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Global Economy

What to do against rising energy prices?

The price shock is noticeable: whether at the pump, in electricity costs or when heating. Many consumers are painfully aware that energy has become significantly more expensive. According to the Federal Statistical Office, the prices for heating oil and motor fuels have increased by more than a third within a year.

The Union, as the largest opposition faction, is now putting the pressure on. The federal government must take countermeasures, says the energy expert of the CDU, Andreas Jung: "The state has additional income from increased energy prices, and this must now be returned to the citizens. And that's why we need more relief than what the traffic light has brought on the way so far . The state must not profit from increased energy prices."

Heating subsidy to help those in need

In fact, the state benefits via VAT when energy prices rise for consumers due to global markets. In addition, the CO2 tax is now being increased year after year in order to promote climate protection. Conversely, the EEG surcharge was reduced at the beginning of the year. However, this has hardly been able to dampen the price increase.

The coalition knows that energy prices are causing resentment in many places. However, discussions are still ongoing about specific relief. The federal government has already launched a one-time heating subsidy for the needy. Around two million recipients of housing benefit or BAföG should benefit from this, as deputy government spokeswoman Christiane Hoffmann said this week: "The federal government is careful that the relief, which should also be noticeable due to the increased prices, does not happen with the watering can , but is shaped socially."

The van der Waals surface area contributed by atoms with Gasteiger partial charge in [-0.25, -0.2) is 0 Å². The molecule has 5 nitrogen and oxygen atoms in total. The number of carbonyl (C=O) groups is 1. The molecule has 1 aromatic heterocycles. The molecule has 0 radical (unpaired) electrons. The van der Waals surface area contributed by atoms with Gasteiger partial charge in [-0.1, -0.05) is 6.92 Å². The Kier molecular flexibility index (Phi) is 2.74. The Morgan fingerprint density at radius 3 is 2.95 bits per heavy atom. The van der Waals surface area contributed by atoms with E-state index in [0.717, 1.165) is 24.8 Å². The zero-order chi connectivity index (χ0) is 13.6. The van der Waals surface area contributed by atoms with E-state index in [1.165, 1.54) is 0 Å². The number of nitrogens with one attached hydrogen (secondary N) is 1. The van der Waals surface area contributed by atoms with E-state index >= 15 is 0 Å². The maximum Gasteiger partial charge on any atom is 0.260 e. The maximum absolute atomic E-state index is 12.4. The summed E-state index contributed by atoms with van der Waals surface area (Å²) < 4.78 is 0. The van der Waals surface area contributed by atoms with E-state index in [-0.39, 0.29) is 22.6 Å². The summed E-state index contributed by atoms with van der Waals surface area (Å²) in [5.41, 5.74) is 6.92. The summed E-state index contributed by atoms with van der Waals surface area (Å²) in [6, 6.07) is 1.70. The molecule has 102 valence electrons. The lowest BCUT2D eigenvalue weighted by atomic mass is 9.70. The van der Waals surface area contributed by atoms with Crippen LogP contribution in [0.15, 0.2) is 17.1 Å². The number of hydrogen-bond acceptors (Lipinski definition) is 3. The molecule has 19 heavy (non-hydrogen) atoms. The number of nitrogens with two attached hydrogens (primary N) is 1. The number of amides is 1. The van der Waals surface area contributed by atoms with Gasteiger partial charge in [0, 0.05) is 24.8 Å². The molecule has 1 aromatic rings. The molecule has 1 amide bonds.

burden on average earners

The problem with this is that the increased energy prices are affecting practically all households and companies. And for normal earners, that's a lot of money. The coalition parties are therefore considering completely abolishing the EEG surcharge more quickly than previously planned. Many people could benefit from this – provided that the energy suppliers pass the savings on to their customers.

Finance Minister Christian Lindner, FDP, can also imagine an increase in the commuter allowance. This would particularly benefit those who work long distances to work. However, this is met with criticism from the Greens. In principle, they regard the commuter allowance as an environmentally harmful subsidy.

"New form of business"

The lump sum represents the fundamental dilemma of the coalition: in the short term, they want to provide relief, but in the medium term they want to make fossil energy consumption more expensive through political measures – in favor of climate protection and with the aim of pushing the expansion of renewable energies. Economics Minister Robert Habeck from the Greens has therefore been emphasizing for weeks that he also sees price developments as an opportunity to switch more quickly.

"In truth, it is also a challenge that can make us grow – literally, the prosperity and wealth of this country, including economic wealth: to make us more independent of raw material imports through a new form of business and CO2 – reduce emissions," said the minister. For Habeck, the problem remains of convincing consumers. If you leave real money at the pump, you may think more about the household budget than about climate policy goals.

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